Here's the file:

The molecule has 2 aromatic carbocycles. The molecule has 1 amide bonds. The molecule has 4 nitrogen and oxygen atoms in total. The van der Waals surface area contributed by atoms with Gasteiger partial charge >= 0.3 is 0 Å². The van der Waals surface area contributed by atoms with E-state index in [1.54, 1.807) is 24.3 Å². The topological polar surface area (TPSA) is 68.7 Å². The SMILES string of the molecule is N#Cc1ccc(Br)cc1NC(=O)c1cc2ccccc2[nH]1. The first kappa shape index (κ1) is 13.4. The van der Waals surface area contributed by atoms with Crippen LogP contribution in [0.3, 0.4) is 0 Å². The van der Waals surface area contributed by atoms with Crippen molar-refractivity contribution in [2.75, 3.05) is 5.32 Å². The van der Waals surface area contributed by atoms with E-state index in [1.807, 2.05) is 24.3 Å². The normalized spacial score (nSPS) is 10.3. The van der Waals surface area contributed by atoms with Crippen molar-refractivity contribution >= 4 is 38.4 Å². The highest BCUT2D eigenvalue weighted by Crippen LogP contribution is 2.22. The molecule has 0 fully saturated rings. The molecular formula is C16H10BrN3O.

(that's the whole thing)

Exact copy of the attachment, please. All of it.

The molecule has 2 aromatic carbocycles. The molecule has 1 amide bonds. The molecule has 4 nitrogen and oxygen atoms in total. The van der Waals surface area contributed by atoms with Gasteiger partial charge >= 0.3 is 0 Å². The van der Waals surface area contributed by atoms with E-state index in [1.54, 1.807) is 24.3 Å². The topological polar surface area (TPSA) is 68.7 Å². The SMILES string of the molecule is N#Cc1ccc(Br)cc1NC(=O)c1cc2ccccc2[nH]1. The first kappa shape index (κ1) is 13.4. The van der Waals surface area contributed by atoms with Crippen LogP contribution in [0.3, 0.4) is 0 Å². The van der Waals surface area contributed by atoms with Crippen molar-refractivity contribution in [2.75, 3.05) is 5.32 Å². The van der Waals surface area contributed by atoms with E-state index in [1.807, 2.05) is 24.3 Å². The normalized spacial score (nSPS) is 10.3. The van der Waals surface area contributed by atoms with Crippen molar-refractivity contribution >= 4 is 38.4 Å². The highest BCUT2D eigenvalue weighted by Crippen LogP contribution is 2.22. The molecule has 0 fully saturated rings. The molecular formula is C16H10BrN3O.